The Chile international has been unable to recapture the form he showed for Arsenal during his time at Old Trafford after his arrival in January 2018
Rio Ferdinand fears Alexis Sanchez will not salvage his career at Manchester United, after admitting the club’s highest paid player may be a spent force at the highest level of the game.
Sanchez arrived at Old Trafford from Arsenal amid a fanfare of publicity in January 2018, but the Chile international has failed to find his spark since inheriting the fabled No.7 jersey, with Old Trafford legend Ferdinand telling Goal that the sands of time may be catching up with him at the age of 30.
Interim manager Ole Gunnar Solskjaer has succeeded in inspiring a sparkling revival in the form of a host of Man Utd players such as Victor Lindelof, Paul Pogba and Marcus Rashford since he succeeded Jose Mourinho in December, but BT Sport pundit Ferdinand feels that Sanchez’s slump in form will not be so easy to address.
“There are a lot of miles on the clock,” he said. “That’s one big thing, he has played a lot of games at the top level There is no doubting he is a fantastic footballer, but at Man United, it just doesn’t seem to be working at the moment.
“Ole Gunnar Solskjaer has gone into Man United and got some players working, got some players playing. Lindelof looks a different player now. He is first on the team-sheet in that back four now. Pogba, the most influential players in the Premier League since Ole Gunnar Solskjaer went there, barring probably [Heung-min] Son at Tottenham.
“Marcus Rashford looks like the player that everyone believed he could be for United, but Sanchez he hasn’t been able to unlock that code yet, but you can’t expect a manager to go in an unlock every code on every player. He’s done what he can at the moment, but Sanchez is still searching for that form.”
While Sanchez has continued to flounder since Mourinho’s sacking, United’s record signing Pogba has flourished under Solskjaer’s leadership, with Ferdinand suggesting the critics who wrote off the French World Cup winner were misguided.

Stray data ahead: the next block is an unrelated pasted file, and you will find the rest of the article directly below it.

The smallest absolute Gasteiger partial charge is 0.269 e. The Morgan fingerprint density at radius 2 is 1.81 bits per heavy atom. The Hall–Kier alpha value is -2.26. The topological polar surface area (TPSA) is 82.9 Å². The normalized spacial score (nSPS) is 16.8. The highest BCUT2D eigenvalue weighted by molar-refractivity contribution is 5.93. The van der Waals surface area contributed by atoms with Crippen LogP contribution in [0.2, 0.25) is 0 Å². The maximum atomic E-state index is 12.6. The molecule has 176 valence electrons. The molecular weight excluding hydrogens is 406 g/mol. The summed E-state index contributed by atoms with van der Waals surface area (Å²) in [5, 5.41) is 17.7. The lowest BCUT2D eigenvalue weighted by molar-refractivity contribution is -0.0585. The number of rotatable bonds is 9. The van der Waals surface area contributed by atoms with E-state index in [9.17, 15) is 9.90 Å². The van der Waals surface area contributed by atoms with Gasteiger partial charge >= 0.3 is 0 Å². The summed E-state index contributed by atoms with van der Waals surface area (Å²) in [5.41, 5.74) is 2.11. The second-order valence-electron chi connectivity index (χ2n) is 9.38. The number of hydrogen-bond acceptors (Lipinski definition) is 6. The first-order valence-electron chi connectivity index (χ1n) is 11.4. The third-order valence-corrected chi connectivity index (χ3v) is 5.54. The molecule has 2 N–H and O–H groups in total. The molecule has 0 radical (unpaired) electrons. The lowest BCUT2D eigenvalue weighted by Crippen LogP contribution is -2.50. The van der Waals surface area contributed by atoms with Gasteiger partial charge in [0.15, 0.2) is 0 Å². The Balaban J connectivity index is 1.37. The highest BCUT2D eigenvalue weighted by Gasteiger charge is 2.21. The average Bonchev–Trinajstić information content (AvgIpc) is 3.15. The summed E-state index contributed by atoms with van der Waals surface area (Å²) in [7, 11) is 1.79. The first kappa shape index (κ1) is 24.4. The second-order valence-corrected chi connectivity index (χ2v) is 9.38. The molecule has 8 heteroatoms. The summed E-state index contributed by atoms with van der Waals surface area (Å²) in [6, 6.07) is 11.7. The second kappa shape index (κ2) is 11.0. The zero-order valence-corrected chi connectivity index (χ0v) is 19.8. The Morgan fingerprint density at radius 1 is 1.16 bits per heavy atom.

“It wasn’t about him not trying hard enough,” said Ferdinand, as he reflected on a first half of the season that saw Pogba lose his way after persistent reports of a bust-up with manager Jose Mourinho.
“Play the players in their best positions and you get the best results, simple as that. Everyone says he can’t defend, but people always look for what he can’t do. Why not look for what he can do.
“He is great at starting passages of play, he’s great at playing that final pass and the asset for a goal, he’s great at getting on the end of things. That’s what he’s doing now. If you compare how times he runs into the box to how many times he did that before Ole Gunnar Solskjaer arrived, it would be very different.
“That tells you why he getting goals, why he is getting shots on target, why he is getting assists, why he is being effective in the final third. It’s not rocket science what he’s doing now.
“Paul Pogba is a leader and he is going to warm into that role in the coming years under the guidance of Ole Gunnar Solskjaer.”
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